Air Quality

Poor air quality—specifically increased ground-level ozone and/or aerosol concentrations—results in increased incidence of respiratory illness. For example, acute ozone exposure is associated with increased hospital admissions for pneumonia, chronic obstructive pulmonary disease, asthma, and allergic rhinitis, and also with premature mortality. Temperature and ozone concentrations are closely connected; projected increases in temperatures in coming decades may increase the occurrence of high-ozone events and related health effects. Climate change could also affect local to regional air quality through changes in chemical reaction rates, boundary layer heights that affect vertical mixing of pollutants, and changes in airflow patterns that govern pollutant transport. In addition to air quality problems driven by pollution, preliminary evidence suggests that allergen production by species such as ragweed increases with high temperature and/or high CO2 concentration.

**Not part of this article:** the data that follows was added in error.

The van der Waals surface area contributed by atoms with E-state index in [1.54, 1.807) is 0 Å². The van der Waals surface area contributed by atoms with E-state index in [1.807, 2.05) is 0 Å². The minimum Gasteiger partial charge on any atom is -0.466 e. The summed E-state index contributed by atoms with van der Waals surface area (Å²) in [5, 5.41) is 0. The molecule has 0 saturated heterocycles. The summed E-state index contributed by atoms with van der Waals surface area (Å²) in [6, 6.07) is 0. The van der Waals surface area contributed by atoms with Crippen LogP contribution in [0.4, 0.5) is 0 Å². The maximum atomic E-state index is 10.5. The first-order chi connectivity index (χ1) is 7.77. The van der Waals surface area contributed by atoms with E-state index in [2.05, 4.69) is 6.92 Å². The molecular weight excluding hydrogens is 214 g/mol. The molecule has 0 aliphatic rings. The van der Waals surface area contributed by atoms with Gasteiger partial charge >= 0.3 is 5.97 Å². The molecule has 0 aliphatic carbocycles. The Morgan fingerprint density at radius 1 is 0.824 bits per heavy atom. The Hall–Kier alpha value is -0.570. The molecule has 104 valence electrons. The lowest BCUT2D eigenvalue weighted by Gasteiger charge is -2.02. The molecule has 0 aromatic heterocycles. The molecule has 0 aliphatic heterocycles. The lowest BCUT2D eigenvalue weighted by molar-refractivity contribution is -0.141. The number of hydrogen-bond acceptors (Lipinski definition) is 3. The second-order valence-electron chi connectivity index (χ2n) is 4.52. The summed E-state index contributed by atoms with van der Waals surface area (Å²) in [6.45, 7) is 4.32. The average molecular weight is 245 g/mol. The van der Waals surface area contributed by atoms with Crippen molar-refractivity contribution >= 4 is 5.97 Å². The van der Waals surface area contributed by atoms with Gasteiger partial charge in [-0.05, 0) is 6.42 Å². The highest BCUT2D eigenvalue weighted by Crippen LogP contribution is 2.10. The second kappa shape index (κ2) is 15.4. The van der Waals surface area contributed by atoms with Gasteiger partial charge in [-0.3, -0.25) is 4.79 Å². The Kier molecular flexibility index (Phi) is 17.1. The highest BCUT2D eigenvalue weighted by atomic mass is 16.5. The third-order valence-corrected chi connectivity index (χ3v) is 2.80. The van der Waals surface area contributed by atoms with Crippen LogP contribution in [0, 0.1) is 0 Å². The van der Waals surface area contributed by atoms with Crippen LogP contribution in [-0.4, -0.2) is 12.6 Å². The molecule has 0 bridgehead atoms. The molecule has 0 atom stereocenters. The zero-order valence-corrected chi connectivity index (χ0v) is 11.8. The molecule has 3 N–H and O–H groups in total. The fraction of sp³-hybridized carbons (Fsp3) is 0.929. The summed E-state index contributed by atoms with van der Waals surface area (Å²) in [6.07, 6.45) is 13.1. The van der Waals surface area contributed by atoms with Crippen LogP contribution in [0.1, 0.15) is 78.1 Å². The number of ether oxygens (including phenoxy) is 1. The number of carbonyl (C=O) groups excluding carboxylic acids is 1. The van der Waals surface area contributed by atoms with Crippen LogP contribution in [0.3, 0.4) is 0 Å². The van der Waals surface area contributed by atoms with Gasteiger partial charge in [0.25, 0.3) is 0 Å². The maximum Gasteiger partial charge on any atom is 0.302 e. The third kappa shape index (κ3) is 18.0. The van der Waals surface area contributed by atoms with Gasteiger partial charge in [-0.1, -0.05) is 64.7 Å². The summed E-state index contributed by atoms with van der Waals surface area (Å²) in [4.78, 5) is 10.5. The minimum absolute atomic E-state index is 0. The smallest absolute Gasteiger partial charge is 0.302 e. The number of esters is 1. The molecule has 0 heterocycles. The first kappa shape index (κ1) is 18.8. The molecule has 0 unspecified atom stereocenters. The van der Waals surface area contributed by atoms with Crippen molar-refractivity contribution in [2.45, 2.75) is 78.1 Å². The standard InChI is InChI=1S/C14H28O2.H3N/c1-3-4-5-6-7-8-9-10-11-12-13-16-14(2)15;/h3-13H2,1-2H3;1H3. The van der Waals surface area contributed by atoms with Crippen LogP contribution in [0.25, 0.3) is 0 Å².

The relationship between climate change, air quality, and public health is further complicated by the fact that policies designed to limit the magnitude of climate change may be at odds with improving public health outcomes. For example, reducing aerosol concentrations would reduce air pollution-related health impacts, but the resulting changes in atmospheric reflectivlity could further increase temperatures.

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